The two rivals vying to be Idaho’s lieutenant governor outlined starkly different views during their statewide debate tonight, with Republican Janice McGeachin warning against “traveling down the progressive path” and Democrat Kristin Collum saying she wants to “pull us back into the middle in these divisive times.”
“From what I see, it is this extreme side, either from the right or the left, it is this extreme ideology that takes us away from moving forward,” Collum said. “Right now everyone’s feeling the divisiveness. They’re feeling that stretch, that rip in the fabric, and it’s because there’s divisiveness from both sides stretching it like a rubber band and it’s going to break.”
She spoke repeatedly in favor of expanding Medicaid, as proposed in Proposition 2 on the November ballot, touted her background in the military and the high-tech sector, and called herself a “moderate and pragmatic leader who feels a deep loyalty to our state and country.”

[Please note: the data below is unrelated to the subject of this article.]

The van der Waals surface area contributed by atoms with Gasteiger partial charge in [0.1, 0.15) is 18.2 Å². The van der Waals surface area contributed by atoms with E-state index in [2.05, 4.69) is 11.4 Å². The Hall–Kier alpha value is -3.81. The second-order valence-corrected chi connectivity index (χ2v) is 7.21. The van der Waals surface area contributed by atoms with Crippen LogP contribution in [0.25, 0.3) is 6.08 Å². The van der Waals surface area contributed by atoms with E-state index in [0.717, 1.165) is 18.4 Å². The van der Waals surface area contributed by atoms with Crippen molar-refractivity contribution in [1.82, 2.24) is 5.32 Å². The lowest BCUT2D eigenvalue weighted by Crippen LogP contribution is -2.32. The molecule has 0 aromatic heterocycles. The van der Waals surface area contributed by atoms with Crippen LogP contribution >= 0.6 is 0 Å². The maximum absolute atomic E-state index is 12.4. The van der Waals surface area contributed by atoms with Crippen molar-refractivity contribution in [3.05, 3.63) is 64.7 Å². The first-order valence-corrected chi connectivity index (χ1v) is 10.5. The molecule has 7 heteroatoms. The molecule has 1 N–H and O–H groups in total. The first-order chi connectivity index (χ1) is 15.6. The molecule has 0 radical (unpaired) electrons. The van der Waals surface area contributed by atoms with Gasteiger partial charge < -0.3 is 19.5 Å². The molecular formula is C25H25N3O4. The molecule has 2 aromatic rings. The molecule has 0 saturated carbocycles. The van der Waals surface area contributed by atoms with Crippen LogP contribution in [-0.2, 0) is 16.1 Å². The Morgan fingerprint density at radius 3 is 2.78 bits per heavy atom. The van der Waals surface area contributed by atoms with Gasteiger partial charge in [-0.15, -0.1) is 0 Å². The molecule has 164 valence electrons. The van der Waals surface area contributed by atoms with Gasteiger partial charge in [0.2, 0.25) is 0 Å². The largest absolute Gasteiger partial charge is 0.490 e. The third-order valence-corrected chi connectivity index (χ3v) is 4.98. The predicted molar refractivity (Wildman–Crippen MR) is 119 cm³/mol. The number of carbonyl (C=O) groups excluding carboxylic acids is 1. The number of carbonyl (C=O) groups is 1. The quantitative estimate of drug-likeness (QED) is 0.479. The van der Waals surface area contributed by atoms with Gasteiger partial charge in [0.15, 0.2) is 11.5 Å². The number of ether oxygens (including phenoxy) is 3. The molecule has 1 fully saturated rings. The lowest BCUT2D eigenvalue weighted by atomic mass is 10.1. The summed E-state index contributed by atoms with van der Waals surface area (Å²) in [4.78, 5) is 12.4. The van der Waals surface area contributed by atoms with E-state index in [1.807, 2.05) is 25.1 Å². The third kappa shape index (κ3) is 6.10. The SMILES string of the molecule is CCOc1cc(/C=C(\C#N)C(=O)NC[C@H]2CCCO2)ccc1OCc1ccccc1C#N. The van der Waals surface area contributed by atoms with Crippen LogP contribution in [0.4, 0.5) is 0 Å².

McGeachin spoke out against abortion and same-sex marriage, “absolutely” backed the Bundy family in its anti-government protests, and declared she wants to “keep Idaho conservative.”
“I do not believe in universal health care or a massive government program in healthcare, but rather support the free market,” McGeachin said.
“In Idaho, we have embraced the original design of our government, a constitutional republic where citizens are governed with a light touch, federal government is limited, and our God-given unalienable rights are sacrosanct,” she said. “These conservative values are now at risk. We must stand firm and keep Idaho conservative, despite the attacks from the left.”
Idaho’s lieutenant governor’s main duties are to preside over the state Senate and fill in for the governor when the governor is out of state or incapacitated. But most lieutenant governors have been assigned additional duties by the governors they serve with, from vetting state appointees to working on economic development.
Tonight's debate was the sole face-off between the two candidates; you can read my full story here at idahopress.com (subscription required), or pick up tomorrow morning's Idaho Press. The full debate also will be available online here for viewing at any time, along with all of the Idaho Debates.
The Idaho Debates are a collaborative effort among the Idaho Press Club, Boise State University's School of Public Service, the University of Idaho's McClure Center, Idaho State University's Department of Political Science, the League of Women Voters Education Fund, and Idaho Public Television.